The last few weeks seem to have been busy. It’s funny how retirement has changed my feeling of what a busy life is. I can dawdle through breakfast, stroll around the local area while ‘getting my steps in’ most of the morning, browse the newspaper for an hour, snooze a bit after lunch, and cook and watch box set episodes in the evenings. Compared with a 45-50 hour week in a helter-skelter office, it’s a breeze. And yet, working in our local, village climate action group, which generates the pressure of a few extra meetings, the need to manage a few peoples’ surprisingly acute sensitivities, a commitment to arrange and attend a couple of public events, the responsibility for our newsletter and the imperative of responding to a score of emails, my days can suddenly feel very full.
I have enjoyed being part of our local village climate action group since I retired. It has been a good way to become better known in the village, to meet villagers I didn’t know when I was commuting to London each week, and to feel part of the local community. Our main objective is to keep the climate and ecological crises high on village residents’ radar.
To that end I have helped prepare for and then man a couple of stalls advertising our existence and interests in the last couple of weeks. The first was in our local market town at the annual Nailsworth Town Meeting where we helped out our (big) sister climate action group.
The second was at our local village fete. Given the size of our village, this fete (especially the ever-expanding dog show) punches well above its weight. It also has the benefit of always having nice, sunny weather – I don’t know how the organisers manage that!
While Long-Suffering Wife crowned days of organisation and food preparation by slaving away managing the teas and cakes service in the Village Hall, I stood in blazing September sun in front of or climate action group stall trying to catch the eye of passers-by that I could have a chat with. Speaking to strangers is something I am not comfortable with but I now know enough village people well enough to intrude on their fun by saying a few words about the climate emergency before moving on to other village news.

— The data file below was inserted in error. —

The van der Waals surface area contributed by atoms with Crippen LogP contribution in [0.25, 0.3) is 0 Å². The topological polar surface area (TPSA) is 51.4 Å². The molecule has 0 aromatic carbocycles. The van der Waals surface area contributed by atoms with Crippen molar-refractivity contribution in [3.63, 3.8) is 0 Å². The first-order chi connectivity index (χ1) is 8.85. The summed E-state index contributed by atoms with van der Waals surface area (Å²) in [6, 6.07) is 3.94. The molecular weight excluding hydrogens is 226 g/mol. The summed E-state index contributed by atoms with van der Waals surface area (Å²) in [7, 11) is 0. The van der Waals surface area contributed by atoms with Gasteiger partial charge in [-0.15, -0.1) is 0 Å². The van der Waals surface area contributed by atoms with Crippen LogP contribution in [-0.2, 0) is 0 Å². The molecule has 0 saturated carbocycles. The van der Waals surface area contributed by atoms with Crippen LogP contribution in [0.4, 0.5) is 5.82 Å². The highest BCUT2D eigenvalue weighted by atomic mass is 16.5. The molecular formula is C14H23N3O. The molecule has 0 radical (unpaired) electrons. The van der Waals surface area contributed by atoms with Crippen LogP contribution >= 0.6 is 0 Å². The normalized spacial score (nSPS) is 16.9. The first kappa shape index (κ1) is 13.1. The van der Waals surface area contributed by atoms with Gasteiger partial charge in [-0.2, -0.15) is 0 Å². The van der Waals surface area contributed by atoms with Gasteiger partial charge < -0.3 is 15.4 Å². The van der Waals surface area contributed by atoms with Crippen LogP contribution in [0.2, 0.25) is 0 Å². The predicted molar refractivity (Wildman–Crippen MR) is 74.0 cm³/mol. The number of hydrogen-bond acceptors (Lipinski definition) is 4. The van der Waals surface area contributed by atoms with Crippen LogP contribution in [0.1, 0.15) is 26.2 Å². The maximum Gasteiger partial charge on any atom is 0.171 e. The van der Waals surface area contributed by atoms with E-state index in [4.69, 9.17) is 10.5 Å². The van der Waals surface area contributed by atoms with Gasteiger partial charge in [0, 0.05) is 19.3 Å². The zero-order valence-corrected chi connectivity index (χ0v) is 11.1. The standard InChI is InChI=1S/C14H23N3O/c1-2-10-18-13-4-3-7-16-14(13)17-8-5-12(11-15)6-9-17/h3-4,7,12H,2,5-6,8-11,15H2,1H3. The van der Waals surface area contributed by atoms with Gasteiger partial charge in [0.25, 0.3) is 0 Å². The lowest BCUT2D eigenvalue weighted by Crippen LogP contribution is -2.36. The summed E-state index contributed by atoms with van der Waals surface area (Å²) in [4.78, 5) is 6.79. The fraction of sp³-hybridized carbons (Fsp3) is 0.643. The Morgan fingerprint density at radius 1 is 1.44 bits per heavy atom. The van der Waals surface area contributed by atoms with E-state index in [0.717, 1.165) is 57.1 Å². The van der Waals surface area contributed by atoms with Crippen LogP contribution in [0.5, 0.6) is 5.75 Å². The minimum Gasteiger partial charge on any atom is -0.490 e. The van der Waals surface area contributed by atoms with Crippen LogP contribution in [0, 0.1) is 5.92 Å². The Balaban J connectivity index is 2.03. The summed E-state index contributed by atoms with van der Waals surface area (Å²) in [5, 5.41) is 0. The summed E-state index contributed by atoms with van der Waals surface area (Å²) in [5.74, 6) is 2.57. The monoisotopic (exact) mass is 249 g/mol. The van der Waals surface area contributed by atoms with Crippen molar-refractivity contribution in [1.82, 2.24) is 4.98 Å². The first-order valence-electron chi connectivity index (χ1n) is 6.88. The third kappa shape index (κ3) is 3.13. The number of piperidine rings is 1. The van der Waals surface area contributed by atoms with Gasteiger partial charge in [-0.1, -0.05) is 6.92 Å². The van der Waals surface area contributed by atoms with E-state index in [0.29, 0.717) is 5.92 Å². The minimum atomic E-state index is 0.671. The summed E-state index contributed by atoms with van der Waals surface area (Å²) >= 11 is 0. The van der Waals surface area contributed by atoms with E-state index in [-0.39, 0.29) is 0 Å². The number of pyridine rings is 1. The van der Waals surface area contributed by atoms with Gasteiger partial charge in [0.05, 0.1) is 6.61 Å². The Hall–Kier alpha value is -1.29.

It’s more tiring than expected though – or again is this just because I’m getting soft in retirement? I was glad that I had the excuse of a football game to see and could slope off well before the end (especially as my team, Forest Green Rovers, won to go top of their league). I offset my feebleness and lack of stamina on our fete stall by spending a few hours afterwards collating the results of some informal surveys we conducted. So I feel I did ‘my bit’.
A highlight in the activities of our climate action group in the last few weeks has been a visit to a local farm where the farmer is trying to farm sustainably. It was a fascinating visit even though the weather was at the other end of the scale from that we had at the fete – cold, wet and windy.
The farmer is what he called a ‘generational farmer’; that is someone who is part of a family tree that has farmed the land for generations and who hopes to pass it on to his kids. That is important since he therefore has a vested interest in thinking about the long term health of the farmland he owns and has a sense of stewardship for.
He emphasised the need for corridors (such as overgrown hedges) for wildlife through what he called a ‘mosaic’ of different habitats and productive fields. He strives for a balance between his responsibility to produce food for the nation (and make enough profit) and the need to maintain biodiversity and soil health (so there is longevity to that profitability). Some of what he is doing is experimental. In most cases, the sustainable agricultural activity has a clear, short term cost but an unclear, long term benefit. It is an act of faith that is only justifiable to the farmer personally because he and his family hope to farm the land for decades.
His 80 cows have so much space and are so semi-wild that we didn’t see them at any time during our 90 minute trudge through the drizzle. Among the stretches of arable fields were re-wilded areas, copses, overgrown hedges, fields of colourful mixes of plants that encourage field birds, and of legumes that replenish the soil. Some areas of poor soil have been turned over to natural grassland which has reduced erosion and allowed flora and fauna diversity to prosper. Some harvested fields have been left to regenerate with spilled seed that protects the surface from the elements and provides a habitat for voles which are predated by barn owls and short-eared owls.
It was a life affirming and uplifting visit. Clearly there are many challenges in farming in this sustainable way – not least the uncertainty in bureaucracy and payments as we move from EU to UK farming policies, protocols and subsidy administration following Brexit. Indeed, farming sounded like a lot of hard work. Not like retirement!